Something interfered, and we did not visit the Red Sea and walk upon the sands of Arabia. I shall not describe the great mosque of Mehemet Ali, whose entire inner walls are built of polished and glistening alabaster; I shall not tell how the little birds have built their nests in the globes of the great chandeliers that hang in the mosque, and how they fill the whole place with their music and are not afraid of any body because their audacity is pardoned, their rights are respected, and nobody is allowed to interfere with them, even though the mosque be thus doomed to go unlighted; I certainly shall not tell the hackneyed story of the massacre of the Mamelukes, because I am glad the lawless rascals were massacred, and I do not wish to get up any sympathy in their behalf; I shall not tell how that one solitary Mameluke jumped his horse a hundred feet down from the battlements of the citadel and escaped, because I do not think much of that--I could have done it myself; I shall not tell of Joseph's well which he dug in the solid rock of the citadel hill and which is still as good as new, nor how the same mules he bought to draw up the water (with an endless chain) are still at it yet and are getting tired of it, too; I shall not tell about Joseph's granaries which he built to store the grain in, what time the Egyptian brokers were "selling short," unwitting that there would be no corn in all the land when it should be time for them to deliver; I shall not tell any thing about the strange, strange city of Cairo, because it is only a repetition, a good deal intensified and exaggerated, of the Oriental cities I have already spoken of; I shall not tell of the Great Caravan which leaves for Mecca every year, for I did not see it; nor of the fashion the people have of prostrating themselves and so forming a long human pavement to be ridden over by the chief of the expedition on its return, to the end that their salvation may be thus secured, for I did not see that either; I shall not speak of the railway, for it is like any other railway--I shall only say that the fuel they use for the locomotive is composed of mummies three thousand years old, purchased by the ton or by the graveyard for that purpose, and that sometimes one hears the profane engineer call out pettishly, "D--n these plebeians, they don't burn worth a cent--pass out a King;"--[Stated to me for a fact. I only tell it as I got it. I am willing to believe it. I can believe any thing.]--I shall not tell of the groups of mud cones stuck like wasps' nests upon a thousand mounds above high water-mark the length and breadth of Egypt--villages of the lower classes; I shall not speak of the boundless sweep of level plain, green with luxuriant grain, that gladdens the eye as far as it can pierce through the soft, rich atmosphere of Egypt; I shall not speak of the vision of the Pyramids seen at a distance of five and twenty miles, for the picture is too ethereal to be limned by an uninspired pen; I shall not tell of the crowds of dusky women who flocked to the cars when they stopped a moment at a station, to sell us a drink of water or a ruddy, juicy pomegranate; I shall not tell of the motley multitudes and wild costumes that graced a fair we found in full blast at another barbarous station; I shall not tell how we feasted on fresh dates and enjoyed the pleasant landscape all through the flying journey; nor how we thundered into Alexandria, at last, swarmed out of the cars, rowed aboard the ship, left a comrade behind, (who was to return to Europe, thence home,) raised the anchor, and turned our bows homeward finally and forever from the long voyage; nor how, as the mellow sun went down upon the oldest land on earth, Jack and Moult assembled in solemn state in the smoking-room and mourned over the lost comrade the whole night long, and would not be comforted. I shall not speak a word of any of these things, or write a line. They shall be as a sealed book. I do not know what a sealed book is, because I never saw one, but a sealed book is the expression to use in this connection, because it is popular.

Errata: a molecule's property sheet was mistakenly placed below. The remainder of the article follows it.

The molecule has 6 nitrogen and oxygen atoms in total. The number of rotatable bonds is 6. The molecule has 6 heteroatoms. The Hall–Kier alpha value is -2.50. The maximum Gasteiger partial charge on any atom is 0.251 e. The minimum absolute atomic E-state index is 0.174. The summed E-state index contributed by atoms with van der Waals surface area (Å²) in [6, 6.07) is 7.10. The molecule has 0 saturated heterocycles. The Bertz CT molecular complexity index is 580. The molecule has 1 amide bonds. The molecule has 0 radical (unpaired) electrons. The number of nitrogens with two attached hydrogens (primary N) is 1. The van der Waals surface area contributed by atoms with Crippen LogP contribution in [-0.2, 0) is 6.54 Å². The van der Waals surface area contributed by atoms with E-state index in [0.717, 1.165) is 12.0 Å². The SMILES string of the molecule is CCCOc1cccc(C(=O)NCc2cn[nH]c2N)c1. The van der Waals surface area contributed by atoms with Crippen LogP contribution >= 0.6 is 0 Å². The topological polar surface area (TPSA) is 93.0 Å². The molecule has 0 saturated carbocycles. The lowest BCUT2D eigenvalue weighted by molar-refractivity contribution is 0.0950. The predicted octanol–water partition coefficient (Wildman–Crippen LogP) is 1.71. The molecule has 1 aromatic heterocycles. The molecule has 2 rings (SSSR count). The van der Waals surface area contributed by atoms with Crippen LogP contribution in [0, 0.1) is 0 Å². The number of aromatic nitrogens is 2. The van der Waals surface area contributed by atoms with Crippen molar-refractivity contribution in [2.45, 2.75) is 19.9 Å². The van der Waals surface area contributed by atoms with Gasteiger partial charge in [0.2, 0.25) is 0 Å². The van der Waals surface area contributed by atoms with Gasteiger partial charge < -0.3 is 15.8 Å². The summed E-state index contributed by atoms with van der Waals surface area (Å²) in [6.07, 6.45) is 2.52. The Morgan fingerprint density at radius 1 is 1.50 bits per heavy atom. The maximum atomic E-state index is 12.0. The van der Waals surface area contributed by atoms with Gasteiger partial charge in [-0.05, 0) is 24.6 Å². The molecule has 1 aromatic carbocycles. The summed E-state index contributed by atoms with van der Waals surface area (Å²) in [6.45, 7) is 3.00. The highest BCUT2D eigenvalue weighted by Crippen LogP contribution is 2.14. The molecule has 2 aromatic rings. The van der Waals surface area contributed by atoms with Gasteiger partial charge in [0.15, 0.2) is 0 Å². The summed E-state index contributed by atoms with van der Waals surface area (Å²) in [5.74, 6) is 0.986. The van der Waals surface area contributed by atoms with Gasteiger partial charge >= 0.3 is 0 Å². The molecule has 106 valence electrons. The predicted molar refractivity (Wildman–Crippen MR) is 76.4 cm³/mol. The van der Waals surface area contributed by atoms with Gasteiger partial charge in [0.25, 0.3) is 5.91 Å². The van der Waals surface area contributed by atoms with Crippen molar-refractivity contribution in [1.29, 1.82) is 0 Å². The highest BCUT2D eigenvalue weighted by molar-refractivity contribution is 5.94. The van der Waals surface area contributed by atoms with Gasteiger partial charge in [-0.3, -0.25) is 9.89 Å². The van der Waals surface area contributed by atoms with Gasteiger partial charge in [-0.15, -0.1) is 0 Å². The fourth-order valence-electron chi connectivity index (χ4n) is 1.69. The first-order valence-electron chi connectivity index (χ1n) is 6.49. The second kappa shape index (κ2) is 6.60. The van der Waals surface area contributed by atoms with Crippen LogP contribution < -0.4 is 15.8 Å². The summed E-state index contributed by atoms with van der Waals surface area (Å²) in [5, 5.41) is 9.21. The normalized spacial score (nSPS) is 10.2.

Chapter 61 (23 references)
Wherever we went, in Europe, Asia, or Africa, we made a sensation, and, I suppose I may add, created a famine. None of us had ever been any where before; we all hailed from the interior; travel was a wild novelty to us, and we conducted ourselves in accordance with the natural instincts that were in us, and trammeled ourselves with no ceremonies, no conventionalities. We always took care to make it understood that we were Americans--Americans! When we found that a good many foreigners had hardly ever heard of America, and that a good many more knew it only as a barbarous province away off somewhere, that had lately been at war with somebody, we pitied the ignorance of the Old World, but abated no jot of our importance. Many and many a simple community in the Eastern hemisphere will remember for years the incursion of the strange horde in the year of our Lord 1867, that called themselves Americans, and seemed to imagine in some unaccountable way that they had a right to be proud of it. We generally created a famine, partly because the coffee on the Quaker City was unendurable, and sometimes the more substantial fare was not strictly first class; and partly because one naturally tires of sitting long at the same board and eating from the same dishes.